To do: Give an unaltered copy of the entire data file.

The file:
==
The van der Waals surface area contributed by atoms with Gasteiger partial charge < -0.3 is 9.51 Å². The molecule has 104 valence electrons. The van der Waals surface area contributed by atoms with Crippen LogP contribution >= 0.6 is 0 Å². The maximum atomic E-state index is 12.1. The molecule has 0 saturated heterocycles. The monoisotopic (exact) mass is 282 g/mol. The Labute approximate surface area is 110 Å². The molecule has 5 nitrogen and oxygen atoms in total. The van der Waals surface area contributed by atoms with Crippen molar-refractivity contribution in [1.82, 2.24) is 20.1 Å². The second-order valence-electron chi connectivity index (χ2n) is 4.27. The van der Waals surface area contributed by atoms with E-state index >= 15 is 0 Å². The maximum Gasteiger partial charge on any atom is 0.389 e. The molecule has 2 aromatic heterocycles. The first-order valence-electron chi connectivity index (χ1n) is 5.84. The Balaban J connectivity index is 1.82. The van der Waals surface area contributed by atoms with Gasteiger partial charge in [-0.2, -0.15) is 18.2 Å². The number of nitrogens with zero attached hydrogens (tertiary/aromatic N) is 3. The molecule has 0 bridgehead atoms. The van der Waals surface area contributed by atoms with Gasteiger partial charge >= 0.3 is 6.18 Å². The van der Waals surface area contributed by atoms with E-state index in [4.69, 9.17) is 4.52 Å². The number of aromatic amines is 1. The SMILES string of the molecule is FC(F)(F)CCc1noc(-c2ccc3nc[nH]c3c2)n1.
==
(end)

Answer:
The van der Waals surface area contributed by atoms with Gasteiger partial charge < -0.3 is 9.51 Å². The molecule has 104 valence electrons. The van der Waals surface area contributed by atoms with Crippen LogP contribution >= 0.6 is 0 Å². The maximum atomic E-state index is 12.1. The molecule has 0 saturated heterocycles. The monoisotopic (exact) mass is 282 g/mol. The Labute approximate surface area is 110 Å². The molecule has 5 nitrogen and oxygen atoms in total. The van der Waals surface area contributed by atoms with Crippen molar-refractivity contribution in [1.82, 2.24) is 20.1 Å². The second-order valence-electron chi connectivity index (χ2n) is 4.27. The van der Waals surface area contributed by atoms with E-state index >= 15 is 0 Å². The maximum Gasteiger partial charge on any atom is 0.389 e. The molecule has 2 aromatic heterocycles. The first-order valence-electron chi connectivity index (χ1n) is 5.84. The Balaban J connectivity index is 1.82. The van der Waals surface area contributed by atoms with Gasteiger partial charge in [-0.2, -0.15) is 18.2 Å². The number of nitrogens with zero attached hydrogens (tertiary/aromatic N) is 3. The molecule has 0 bridgehead atoms. The van der Waals surface area contributed by atoms with Gasteiger partial charge >= 0.3 is 6.18 Å². The van der Waals surface area contributed by atoms with E-state index in [4.69, 9.17) is 4.52 Å². The number of aromatic amines is 1. The SMILES string of the molecule is FC(F)(F)CCc1noc(-c2ccc3nc[nH]c3c2)n1.